Standard 5: Triads
- Identify all triads, including: major, minor, augmented, diminished.
- Identify the root and quality of a triad using a lead sheet symbol.
- Complete a triad with a given quality and root.
5.1 Chords and Triads
Now that we are familiar with the basic building blocks of melodic writing, let's take a look at harmony. First, a few definitions:
A chord is any combination of three or more pitches that sound simultaneously.
- A triad is a three-note chord whose pitches can be arranged in a series of thirds.
To quickly determine whether a three-note chord is a triad, arrange the three notes on the "circle of thirds" below. The pitch classes of a triad will always sit next to each other.
5.2 Identifying and labeling triads
Triads are identified according to their root and quality.
5.21 Triad roots
To find a triad’s root, arrange the pitch classes on a circle of thirds (mentally or on paper). The root is the lowest in the three-pitch clump. Expressed another way, if the circle ascends by thirds as it moves clockwise, the root is the “earliest” note (thinking like a literal clock), and the other pitch classes come “later.”
Once you know the root, you can identify the remaining notes as the third of the chord (a third above the root) and the fifth of the chord (a fifth above the root).
5.22 Triad qualities
To find a triad’s quality, identify the interval between the root and the other members of the chord. There are four qualities of triads that appear in major and minor scales, each with their own characteristic intervals.
- major triad: Major 3rd and Perfect 5th above the root (as in do–mi–sol)
- minor triad: Minor 3rd and Perfect 5th above the root (as in do–me–sol or la–do–mi)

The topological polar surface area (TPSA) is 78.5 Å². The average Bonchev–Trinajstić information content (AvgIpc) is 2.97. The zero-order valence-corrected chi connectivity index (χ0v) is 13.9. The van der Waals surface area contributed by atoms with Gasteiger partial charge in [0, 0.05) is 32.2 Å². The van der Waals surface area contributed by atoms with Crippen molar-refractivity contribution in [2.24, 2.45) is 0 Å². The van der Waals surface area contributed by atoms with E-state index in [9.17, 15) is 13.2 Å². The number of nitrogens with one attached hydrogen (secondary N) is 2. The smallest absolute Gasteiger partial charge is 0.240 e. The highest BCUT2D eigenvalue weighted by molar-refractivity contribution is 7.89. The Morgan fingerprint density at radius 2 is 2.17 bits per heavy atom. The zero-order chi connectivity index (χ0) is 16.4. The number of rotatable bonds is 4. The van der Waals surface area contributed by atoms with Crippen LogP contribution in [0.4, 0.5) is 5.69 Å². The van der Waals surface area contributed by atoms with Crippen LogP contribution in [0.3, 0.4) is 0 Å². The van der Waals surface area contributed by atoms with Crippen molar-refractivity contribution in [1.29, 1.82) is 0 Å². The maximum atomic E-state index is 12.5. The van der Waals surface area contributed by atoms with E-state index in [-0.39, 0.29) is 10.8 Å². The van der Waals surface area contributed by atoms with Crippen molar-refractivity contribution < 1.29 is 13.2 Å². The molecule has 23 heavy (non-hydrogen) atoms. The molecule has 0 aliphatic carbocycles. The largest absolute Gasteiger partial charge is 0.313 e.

- diminished triad: Minor 3rd and Diminished 5th above the root (as in ti–re–fa)
- augmented triad: Major 3rd and Augmented 5th above the root (as in me–sol–ti)
Take a listen below (press "play" on the upper-left hand corner) to the four different qualities:
5.3 Lead Sheet symbols
A triad can be summed up by a single symbol, such as a lead sheet chord symbol. A lead sheet symbol includes information about both root quality, as well as which pitch class occurs in the lowest voice (called the bass regardless of who is singing or playing that pitch).
A lead sheet symbol begins with a capital letter (and, if necessary, an accidental) denoting the root of the chord. That letter is followed by information about a chord’s quality:
- major triad: no quality symbol is added
- minor triad: lower-case “m”
- diminished triad: lower-case “dim” or a degree sign “°”
- augmented triad: lower-case “aug” or a plus sign “+”
Finally, if a pitch other than the chord root is the lowest note in the chord, a slash is added, followed by a capital letter denoting the pitch class in the bass (lowest) voice.
A C-major triad’s lead sheet symbol is simply C. A C-minor triad is Cm. A D-sharp-diminished triad with an F-sharp in the bass is D#dim/F#. And so on.
5.4 Building a triad
To build a triad on the staff, identify the root, quality, and bass note for the triad. The root and quality will tell you what three pitches belong to the triad. For example, C+ tells you the root is C, and the quality is augmented. Since the quality is augmented, there is a major third above the root (E) and an augmented fifth above the root (G-sharp).
Next, write a C on the staff (in any comfortable register), then write the other chord tones (E and G-sharp) above the C (see the Caug triad in the above figure).
5.5 Listening to triads
Each triad quality has its own distinct sound, and to an extent that sound is preserved even when the chord is inverted (when the pitches are arranged so that a pitch other than the root is in the lowest voice). As you practice identifying and writing triads, be sure to play the triads, both to check your analysis/writing and to develop the ability to identify chord qualities quickly by ear.